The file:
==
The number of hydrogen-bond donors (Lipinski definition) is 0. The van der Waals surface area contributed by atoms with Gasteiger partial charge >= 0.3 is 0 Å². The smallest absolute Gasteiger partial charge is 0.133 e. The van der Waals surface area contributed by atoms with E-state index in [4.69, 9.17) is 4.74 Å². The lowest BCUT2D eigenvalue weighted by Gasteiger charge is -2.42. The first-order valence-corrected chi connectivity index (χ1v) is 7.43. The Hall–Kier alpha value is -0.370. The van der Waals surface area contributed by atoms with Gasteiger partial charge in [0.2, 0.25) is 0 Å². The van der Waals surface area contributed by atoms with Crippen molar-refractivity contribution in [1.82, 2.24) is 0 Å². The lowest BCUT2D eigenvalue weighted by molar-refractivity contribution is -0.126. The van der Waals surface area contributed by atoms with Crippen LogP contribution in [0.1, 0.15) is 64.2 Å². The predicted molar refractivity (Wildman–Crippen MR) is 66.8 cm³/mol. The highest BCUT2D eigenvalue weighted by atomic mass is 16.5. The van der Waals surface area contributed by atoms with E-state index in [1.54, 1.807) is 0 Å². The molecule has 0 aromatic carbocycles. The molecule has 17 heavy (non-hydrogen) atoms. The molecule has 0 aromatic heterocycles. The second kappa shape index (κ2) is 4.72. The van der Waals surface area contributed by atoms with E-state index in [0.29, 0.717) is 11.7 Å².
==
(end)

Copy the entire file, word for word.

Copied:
The number of hydrogen-bond donors (Lipinski definition) is 0. The van der Waals surface area contributed by atoms with Gasteiger partial charge >= 0.3 is 0 Å². The smallest absolute Gasteiger partial charge is 0.133 e. The van der Waals surface area contributed by atoms with E-state index in [4.69, 9.17) is 4.74 Å². The lowest BCUT2D eigenvalue weighted by Gasteiger charge is -2.42. The first-order valence-corrected chi connectivity index (χ1v) is 7.43. The Hall–Kier alpha value is -0.370. The van der Waals surface area contributed by atoms with Gasteiger partial charge in [0.2, 0.25) is 0 Å². The van der Waals surface area contributed by atoms with Crippen molar-refractivity contribution in [1.82, 2.24) is 0 Å². The lowest BCUT2D eigenvalue weighted by molar-refractivity contribution is -0.126. The van der Waals surface area contributed by atoms with Crippen LogP contribution in [0.1, 0.15) is 64.2 Å². The predicted molar refractivity (Wildman–Crippen MR) is 66.8 cm³/mol. The highest BCUT2D eigenvalue weighted by atomic mass is 16.5. The van der Waals surface area contributed by atoms with E-state index in [1.54, 1.807) is 0 Å². The molecule has 0 aromatic carbocycles. The molecule has 17 heavy (non-hydrogen) atoms. The molecule has 0 aromatic heterocycles. The second kappa shape index (κ2) is 4.72. The van der Waals surface area contributed by atoms with E-state index in [0.29, 0.717) is 11.7 Å².